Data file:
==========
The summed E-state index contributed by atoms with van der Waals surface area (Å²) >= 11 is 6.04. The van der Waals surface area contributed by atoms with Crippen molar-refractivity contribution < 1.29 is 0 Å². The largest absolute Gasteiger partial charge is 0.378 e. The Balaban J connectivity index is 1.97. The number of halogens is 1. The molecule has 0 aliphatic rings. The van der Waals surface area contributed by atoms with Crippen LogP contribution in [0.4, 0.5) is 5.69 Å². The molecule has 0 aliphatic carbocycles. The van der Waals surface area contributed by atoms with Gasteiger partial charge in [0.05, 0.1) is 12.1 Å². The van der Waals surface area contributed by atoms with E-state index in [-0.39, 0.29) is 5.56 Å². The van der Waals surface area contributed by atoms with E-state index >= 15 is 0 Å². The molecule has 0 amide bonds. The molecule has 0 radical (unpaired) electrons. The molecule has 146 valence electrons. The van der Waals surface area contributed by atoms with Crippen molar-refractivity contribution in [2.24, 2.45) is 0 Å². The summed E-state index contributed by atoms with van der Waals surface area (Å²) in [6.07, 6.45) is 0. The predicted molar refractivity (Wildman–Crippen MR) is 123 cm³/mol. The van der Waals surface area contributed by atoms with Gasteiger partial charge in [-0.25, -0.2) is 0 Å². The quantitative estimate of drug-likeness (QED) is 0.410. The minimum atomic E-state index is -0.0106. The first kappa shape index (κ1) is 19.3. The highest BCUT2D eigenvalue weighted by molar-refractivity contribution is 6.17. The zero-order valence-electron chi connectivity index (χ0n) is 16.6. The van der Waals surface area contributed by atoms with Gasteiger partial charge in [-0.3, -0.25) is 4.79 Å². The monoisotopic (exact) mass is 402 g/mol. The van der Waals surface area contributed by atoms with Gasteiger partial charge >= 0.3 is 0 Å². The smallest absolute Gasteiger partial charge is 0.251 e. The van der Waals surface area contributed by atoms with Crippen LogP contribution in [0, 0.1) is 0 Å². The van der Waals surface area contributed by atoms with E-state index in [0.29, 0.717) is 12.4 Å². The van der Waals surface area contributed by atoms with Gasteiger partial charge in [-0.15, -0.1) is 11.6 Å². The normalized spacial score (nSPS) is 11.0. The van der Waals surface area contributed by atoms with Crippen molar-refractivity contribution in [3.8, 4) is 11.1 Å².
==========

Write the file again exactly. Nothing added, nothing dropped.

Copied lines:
The summed E-state index contributed by atoms with van der Waals surface area (Å²) >= 11 is 6.04. The van der Waals surface area contributed by atoms with Crippen molar-refractivity contribution < 1.29 is 0 Å². The largest absolute Gasteiger partial charge is 0.378 e. The Balaban J connectivity index is 1.97. The number of halogens is 1. The molecule has 0 aliphatic rings. The van der Waals surface area contributed by atoms with Crippen LogP contribution in [0.4, 0.5) is 5.69 Å². The molecule has 0 aliphatic carbocycles. The van der Waals surface area contributed by atoms with Gasteiger partial charge in [0.05, 0.1) is 12.1 Å². The van der Waals surface area contributed by atoms with E-state index in [-0.39, 0.29) is 5.56 Å². The van der Waals surface area contributed by atoms with E-state index >= 15 is 0 Å². The molecule has 0 amide bonds. The molecule has 0 radical (unpaired) electrons. The molecule has 146 valence electrons. The van der Waals surface area contributed by atoms with Crippen molar-refractivity contribution in [2.24, 2.45) is 0 Å². The summed E-state index contributed by atoms with van der Waals surface area (Å²) in [6.07, 6.45) is 0. The predicted molar refractivity (Wildman–Crippen MR) is 123 cm³/mol. The van der Waals surface area contributed by atoms with Gasteiger partial charge in [-0.25, -0.2) is 0 Å². The quantitative estimate of drug-likeness (QED) is 0.410. The minimum atomic E-state index is -0.0106. The first kappa shape index (κ1) is 19.3. The highest BCUT2D eigenvalue weighted by molar-refractivity contribution is 6.17. The zero-order valence-electron chi connectivity index (χ0n) is 16.6. The van der Waals surface area contributed by atoms with Gasteiger partial charge in [-0.3, -0.25) is 4.79 Å². The monoisotopic (exact) mass is 402 g/mol. The van der Waals surface area contributed by atoms with Gasteiger partial charge >= 0.3 is 0 Å². The smallest absolute Gasteiger partial charge is 0.251 e. The van der Waals surface area contributed by atoms with Crippen LogP contribution in [0, 0.1) is 0 Å². The van der Waals surface area contributed by atoms with E-state index in [0.29, 0.717) is 12.4 Å². The van der Waals surface area contributed by atoms with Gasteiger partial charge in [-0.15, -0.1) is 11.6 Å². The normalized spacial score (nSPS) is 11.0. The van der Waals surface area contributed by atoms with Crippen molar-refractivity contribution in [3.8, 4) is 11.1 Å².